Welcome to API’s June Series on Technology Stewardship. In this series, Stephen Jefferson, Senior Applications Engineer, shares stories and practices for taking care of the infrastructure throughout our technology to help you think about critical foundation-level aspects that need to support and stabilize long-term goals in your organization.

As an engineer, one of my biggest challenges is maintaining the balance of building anew while stabilizing what already exists. Our continual fascination with innovating new things often skews attention away from stewardship, defined as “the careful and responsible management of something.” Yet both are necessary.

In the past decade, many sectors have had similar tendencies to narrowly focus on innovation, an approach that’s now largely questioned. You might recall Facebook’s early motto “Move fast and break things” was later updated to include “…with stable infrastructure.” More recently, innovation labs and districts are reimagining their approach by better prioritizing resilience, security and safety for companies and entire municipalities.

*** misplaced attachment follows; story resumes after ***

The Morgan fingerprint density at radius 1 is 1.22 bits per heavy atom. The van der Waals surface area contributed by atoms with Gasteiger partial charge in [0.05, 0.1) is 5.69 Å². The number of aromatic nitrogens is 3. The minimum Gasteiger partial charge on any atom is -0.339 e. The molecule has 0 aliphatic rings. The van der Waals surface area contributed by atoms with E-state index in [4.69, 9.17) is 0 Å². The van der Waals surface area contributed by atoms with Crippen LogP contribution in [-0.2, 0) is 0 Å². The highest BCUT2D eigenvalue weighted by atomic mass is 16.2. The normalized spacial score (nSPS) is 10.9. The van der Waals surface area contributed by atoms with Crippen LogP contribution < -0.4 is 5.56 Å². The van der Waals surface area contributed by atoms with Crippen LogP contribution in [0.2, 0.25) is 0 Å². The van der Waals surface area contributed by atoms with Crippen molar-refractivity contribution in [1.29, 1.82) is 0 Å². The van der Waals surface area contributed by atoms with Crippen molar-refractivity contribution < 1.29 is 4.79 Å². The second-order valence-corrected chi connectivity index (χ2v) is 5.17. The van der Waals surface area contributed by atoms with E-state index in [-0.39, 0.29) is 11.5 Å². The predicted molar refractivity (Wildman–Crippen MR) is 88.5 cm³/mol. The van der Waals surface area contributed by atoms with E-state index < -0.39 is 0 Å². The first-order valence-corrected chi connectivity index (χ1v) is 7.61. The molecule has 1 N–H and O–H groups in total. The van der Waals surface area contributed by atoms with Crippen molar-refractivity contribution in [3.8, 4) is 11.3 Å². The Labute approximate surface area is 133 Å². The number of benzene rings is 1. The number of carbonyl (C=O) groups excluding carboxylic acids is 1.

The long-term success of innovation depends on our willingness to look for this inflection point where more stability is needed. When coaching newsrooms, I’m often asked for guidance on innovative projects that have already experienced instability, such as unexpected staffing changes, skillset limitations or software mishaps. These events hint that they’ve reached this inflection point.

Similarly, when I joined API, the product team had just undergone a substantial transition with all new engineers. We quickly encountered an inflection point with the inherited products after learning how past development primarily included incremental improvements without reflecting on the product as a whole. The infrastructure was no longer compatible with present-day standards, requiring a migration over the next two years to renew its foundational components. We also had to reposition our engineering culture with new principles and practices to better hold us accountable for long-term stability. Today, we feel more confident with innovation because of this intentional stewardship.

These stories of abrupt pivots during innovation are also stories of misconceptions about product development. Along with the challenge of balancing stewardship in our day-to-day work, we may want to reassess who or what we are stewards of and how we can do it well.

This month, I’ll share ways to support conversations for balancing innovation and stability in your news organization. My goal will be to help surface essential considerations about this often overlooked topic and provide guidance to include them in your technology decisions. I hope we can learn from each other’s experiences about being stewards and encourage you to start conversations across your team or network.

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